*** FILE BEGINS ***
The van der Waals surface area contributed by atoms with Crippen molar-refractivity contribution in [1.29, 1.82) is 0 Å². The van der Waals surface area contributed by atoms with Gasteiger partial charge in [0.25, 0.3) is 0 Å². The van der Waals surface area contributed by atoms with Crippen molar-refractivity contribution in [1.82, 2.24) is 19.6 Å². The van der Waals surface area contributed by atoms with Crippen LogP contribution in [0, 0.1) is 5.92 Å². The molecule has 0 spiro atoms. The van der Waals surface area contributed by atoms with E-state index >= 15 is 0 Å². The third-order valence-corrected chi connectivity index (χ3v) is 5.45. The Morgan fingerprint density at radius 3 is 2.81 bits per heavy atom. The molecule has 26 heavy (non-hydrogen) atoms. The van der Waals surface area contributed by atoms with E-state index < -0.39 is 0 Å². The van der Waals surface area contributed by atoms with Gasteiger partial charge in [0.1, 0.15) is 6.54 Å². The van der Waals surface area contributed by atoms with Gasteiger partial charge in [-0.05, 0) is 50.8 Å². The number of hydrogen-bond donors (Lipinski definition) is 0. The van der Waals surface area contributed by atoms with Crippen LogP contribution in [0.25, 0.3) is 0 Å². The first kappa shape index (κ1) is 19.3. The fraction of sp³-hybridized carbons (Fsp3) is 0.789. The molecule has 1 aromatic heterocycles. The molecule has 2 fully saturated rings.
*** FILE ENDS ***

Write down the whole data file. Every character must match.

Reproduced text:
The van der Waals surface area contributed by atoms with Crippen molar-refractivity contribution in [1.29, 1.82) is 0 Å². The van der Waals surface area contributed by atoms with Gasteiger partial charge in [0.25, 0.3) is 0 Å². The van der Waals surface area contributed by atoms with Crippen molar-refractivity contribution in [1.82, 2.24) is 19.6 Å². The van der Waals surface area contributed by atoms with Crippen LogP contribution in [0, 0.1) is 5.92 Å². The molecule has 0 spiro atoms. The van der Waals surface area contributed by atoms with E-state index >= 15 is 0 Å². The third-order valence-corrected chi connectivity index (χ3v) is 5.45. The Morgan fingerprint density at radius 3 is 2.81 bits per heavy atom. The molecule has 26 heavy (non-hydrogen) atoms. The van der Waals surface area contributed by atoms with E-state index < -0.39 is 0 Å². The van der Waals surface area contributed by atoms with Gasteiger partial charge in [0.1, 0.15) is 6.54 Å². The van der Waals surface area contributed by atoms with Gasteiger partial charge in [-0.05, 0) is 50.8 Å². The number of hydrogen-bond donors (Lipinski definition) is 0. The van der Waals surface area contributed by atoms with Crippen LogP contribution in [0.25, 0.3) is 0 Å². The first kappa shape index (κ1) is 19.3. The fraction of sp³-hybridized carbons (Fsp3) is 0.789. The molecule has 1 aromatic heterocycles. The molecule has 2 fully saturated rings.